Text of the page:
Enjoy your malware, sucker!

What it feels like to fall victim to a scam

mackeeper 2

Man, do I feel like a putz. My weekend started with a call to Apple after I had given my AppleID password to a technician over the phone. No, it wasn't an Apple technician. It was some guy named Jimmy at ZoomSupport, whom I had just paid $200 to remove adware from my new Mac.

Yup, that's what happened. Even though I have worked in security for nearly two years and had countless conversations with industry leaders, written dozen of articles on security awareness training, and questioned why people are still clicking when they shouldn't be, I did it. I clicked.

I'm not proud, but I do want to share my story so that you can understand what's going on in the end user's mind as the scam unravels right before their eyes in a seemingly legitimate way.

When I was entering information into a banking form, something happened and I wasn't able to type in the box. A screen popped up that said my version of Adobe Flash was outdated. 

Stupidly, I decided to download to install the newest version. In hindsight, I know it was bad, but it seemed acceptable for a few different reasons. 

  • I had just switched to a new Mac from a PC, and Mac's are supposed to be more secure (I thought).
  • I have an AV running on my computer.
  • I do have Adobe Flash running.

Well, it wasn't long before my internet activity was cluttered with annoying pop-ups. I checked the system settings and made sure that the pop-ups were blocked, yet still they appeared with every click.

I was able to get nothing done, and I had a story to write.

A superhero looking icon called MacKeeper popped up telling me that I had a lot of unnecessary programs running that were cluttering things up, causing slow activity. That made sense, and I trusted that the application was called Mac-anything. What a sucker!

For the affordable fee of only $142.80, I was able to live chat with Andrew who helped authenticate my purchase and run the cleanup of my files. While this was going on, Andrew kindly offered to have a technician remotely check and make sure there was no malicious software running on my system.

Jimmy then introduced himself on a new screen and proceeded to show me how much memory I was using, citing that I was near my limit. 

"So, there is a capacity, but if you get close to capacity, the computer doesn't run optimally?" I asked.

He then inquired whether I had downloaded anything from a pop-up window, to which I responded yes.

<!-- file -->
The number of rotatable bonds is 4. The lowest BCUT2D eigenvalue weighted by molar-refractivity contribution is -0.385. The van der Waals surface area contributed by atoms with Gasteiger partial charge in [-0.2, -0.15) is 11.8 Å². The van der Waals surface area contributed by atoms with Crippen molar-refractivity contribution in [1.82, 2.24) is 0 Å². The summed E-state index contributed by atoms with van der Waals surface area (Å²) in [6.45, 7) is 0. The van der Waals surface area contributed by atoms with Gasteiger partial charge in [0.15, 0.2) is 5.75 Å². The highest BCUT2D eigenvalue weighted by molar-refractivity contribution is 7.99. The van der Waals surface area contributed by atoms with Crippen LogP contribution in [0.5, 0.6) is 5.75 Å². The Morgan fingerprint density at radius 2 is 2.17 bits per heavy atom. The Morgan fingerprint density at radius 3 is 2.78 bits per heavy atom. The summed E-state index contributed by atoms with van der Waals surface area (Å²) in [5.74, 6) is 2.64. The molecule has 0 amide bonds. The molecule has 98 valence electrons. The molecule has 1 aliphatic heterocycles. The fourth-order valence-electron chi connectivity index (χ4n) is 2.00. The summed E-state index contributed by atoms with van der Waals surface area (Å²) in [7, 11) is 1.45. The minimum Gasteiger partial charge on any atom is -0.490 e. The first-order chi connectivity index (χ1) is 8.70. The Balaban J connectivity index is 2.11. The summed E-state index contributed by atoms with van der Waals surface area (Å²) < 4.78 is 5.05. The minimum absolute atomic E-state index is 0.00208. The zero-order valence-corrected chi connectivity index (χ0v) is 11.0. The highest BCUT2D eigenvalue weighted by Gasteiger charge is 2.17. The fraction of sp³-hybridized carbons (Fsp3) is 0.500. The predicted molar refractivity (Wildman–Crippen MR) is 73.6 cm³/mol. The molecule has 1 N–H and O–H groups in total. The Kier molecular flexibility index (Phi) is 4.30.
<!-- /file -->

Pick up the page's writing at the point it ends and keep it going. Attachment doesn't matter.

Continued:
"Adobe Flash," he asked.

"Yes," I said.

"It looks like you have some adware on your computer. Don't worry, I can take care of that for you," he said.

At this point, I was angry with Apple and Norton. I'd used a PC my entire life, and I have never been scammed or picked up any virus. I've had this Mac for only three weeks and now I have adware? 

Then I was angry at myself. I SHOULD KNOW BETTER!

Jimmy then gave me a price list of options to remove the adware, and I chose the one-time fix for $200. He said it would take 2-3 hours for the process, but I didn't need to sit in front of the computer. He asked for my phone number in case he was disconnected.

About 20 minutes later, I got a call from Jimmy saying that he needed the password to access my desktop. I gave it to him, mostly because I was at the neighbor's house with my kids, so I wasn't really thinking about security.

When I checked my email and saw the receipt from Zoom Support, I felt like I was going to throw up. That's when it hit me. Yes, people--it took me that long to realize that I had been played for a fool.

I called Apple Support and they confirmed that MacKeeper is malware.

But the malware on my system wasn't the security product from Kromtech, which also uses the name MacKeeper. This is Rogue Anti-Virus, a program that hijacked the MacKeeper brand in order to gain some false legitimacy.

Apple walked me through a clean-up and advised me on how to rectify the situation and try to safeguard my identity.

Here's what I did:

  1. Restart the computer and download the latest software again.
  2. Run Malwarebytes to remove any malicious programs.
  3. Move the Zoom Support remote icon to the trash and empty the trash.
  4. Call my credit card company and report the fraud (for one payment).
  5. Call PayPal and report the fraud for the second payment.
  6. Change all of my passwords--on every account from email to social media to the New York Times.
  7. Call the police and report potential identity fraud.
  8. Complete a potential identify fraud report online with the FTC.

It's a process. A time consuming, reactive process that I could have avoided, but I let my guard down, and I trusted that I was safe online. I'm not happy, but I'm a little more empathetic and a little more guarded. 

Let me confirm that there is great value in security awareness training--when you teach your employees what to look for, they will know what to click and what not to click. Unfortunately, I work for and by myself, so I had to learn the hard way.

This article is published as part of the IDG Contributor Network. Want to Join?

To comment on this article and other CSO content, visit our Facebook page or our Twitter stream.
Insider: Hacking the elections: myths and realities
Notice to our Readers
We're now using social media to take your comments and feedback. Learn more about this here.